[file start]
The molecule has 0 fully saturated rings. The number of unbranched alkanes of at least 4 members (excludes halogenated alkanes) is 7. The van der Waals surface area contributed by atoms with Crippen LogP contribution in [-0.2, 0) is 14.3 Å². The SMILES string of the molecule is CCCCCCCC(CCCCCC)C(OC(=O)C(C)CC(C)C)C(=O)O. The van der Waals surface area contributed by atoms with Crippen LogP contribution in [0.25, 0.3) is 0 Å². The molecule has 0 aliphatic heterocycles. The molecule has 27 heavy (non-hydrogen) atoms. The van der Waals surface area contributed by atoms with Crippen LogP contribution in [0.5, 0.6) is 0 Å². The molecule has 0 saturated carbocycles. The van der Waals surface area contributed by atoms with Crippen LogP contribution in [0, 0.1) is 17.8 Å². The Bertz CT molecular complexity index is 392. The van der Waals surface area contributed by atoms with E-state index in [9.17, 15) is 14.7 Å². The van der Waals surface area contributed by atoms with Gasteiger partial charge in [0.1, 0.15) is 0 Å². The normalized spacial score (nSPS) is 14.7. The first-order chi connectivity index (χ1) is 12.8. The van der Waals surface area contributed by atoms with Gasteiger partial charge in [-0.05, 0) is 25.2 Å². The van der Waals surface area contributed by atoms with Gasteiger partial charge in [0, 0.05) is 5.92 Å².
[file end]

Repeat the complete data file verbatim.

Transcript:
The molecule has 0 fully saturated rings. The number of unbranched alkanes of at least 4 members (excludes halogenated alkanes) is 7. The van der Waals surface area contributed by atoms with Crippen LogP contribution in [-0.2, 0) is 14.3 Å². The SMILES string of the molecule is CCCCCCCC(CCCCCC)C(OC(=O)C(C)CC(C)C)C(=O)O. The van der Waals surface area contributed by atoms with Crippen LogP contribution in [0.25, 0.3) is 0 Å². The molecule has 0 aliphatic heterocycles. The molecule has 27 heavy (non-hydrogen) atoms. The van der Waals surface area contributed by atoms with Crippen LogP contribution in [0.5, 0.6) is 0 Å². The molecule has 0 saturated carbocycles. The van der Waals surface area contributed by atoms with Crippen LogP contribution in [0, 0.1) is 17.8 Å². The Bertz CT molecular complexity index is 392. The van der Waals surface area contributed by atoms with E-state index in [9.17, 15) is 14.7 Å². The van der Waals surface area contributed by atoms with Gasteiger partial charge in [0.1, 0.15) is 0 Å². The normalized spacial score (nSPS) is 14.7. The first-order chi connectivity index (χ1) is 12.8. The van der Waals surface area contributed by atoms with Gasteiger partial charge in [-0.05, 0) is 25.2 Å². The van der Waals surface area contributed by atoms with Gasteiger partial charge in [0, 0.05) is 5.92 Å².